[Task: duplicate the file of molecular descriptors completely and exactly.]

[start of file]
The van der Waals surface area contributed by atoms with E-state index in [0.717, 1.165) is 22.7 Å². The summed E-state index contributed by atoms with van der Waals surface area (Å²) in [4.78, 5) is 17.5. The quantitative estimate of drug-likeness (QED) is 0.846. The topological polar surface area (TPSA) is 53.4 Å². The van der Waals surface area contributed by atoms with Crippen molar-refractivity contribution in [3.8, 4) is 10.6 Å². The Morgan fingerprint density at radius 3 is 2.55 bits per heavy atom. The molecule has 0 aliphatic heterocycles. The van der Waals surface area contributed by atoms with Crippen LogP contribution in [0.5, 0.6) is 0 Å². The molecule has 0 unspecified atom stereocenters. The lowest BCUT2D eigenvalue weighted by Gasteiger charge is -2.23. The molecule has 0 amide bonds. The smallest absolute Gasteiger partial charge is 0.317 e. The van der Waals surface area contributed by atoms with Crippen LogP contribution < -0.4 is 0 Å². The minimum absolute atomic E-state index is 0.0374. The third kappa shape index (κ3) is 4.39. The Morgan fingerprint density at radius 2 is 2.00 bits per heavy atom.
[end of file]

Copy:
The van der Waals surface area contributed by atoms with E-state index in [0.717, 1.165) is 22.7 Å². The summed E-state index contributed by atoms with van der Waals surface area (Å²) in [4.78, 5) is 17.5. The quantitative estimate of drug-likeness (QED) is 0.846. The topological polar surface area (TPSA) is 53.4 Å². The van der Waals surface area contributed by atoms with Crippen molar-refractivity contribution in [3.8, 4) is 10.6 Å². The Morgan fingerprint density at radius 3 is 2.55 bits per heavy atom. The molecule has 0 aliphatic heterocycles. The van der Waals surface area contributed by atoms with Crippen LogP contribution in [0.5, 0.6) is 0 Å². The molecule has 0 unspecified atom stereocenters. The lowest BCUT2D eigenvalue weighted by Gasteiger charge is -2.23. The molecule has 0 amide bonds. The smallest absolute Gasteiger partial charge is 0.317 e. The van der Waals surface area contributed by atoms with Crippen LogP contribution < -0.4 is 0 Å². The minimum absolute atomic E-state index is 0.0374. The third kappa shape index (κ3) is 4.39. The Morgan fingerprint density at radius 2 is 2.00 bits per heavy atom.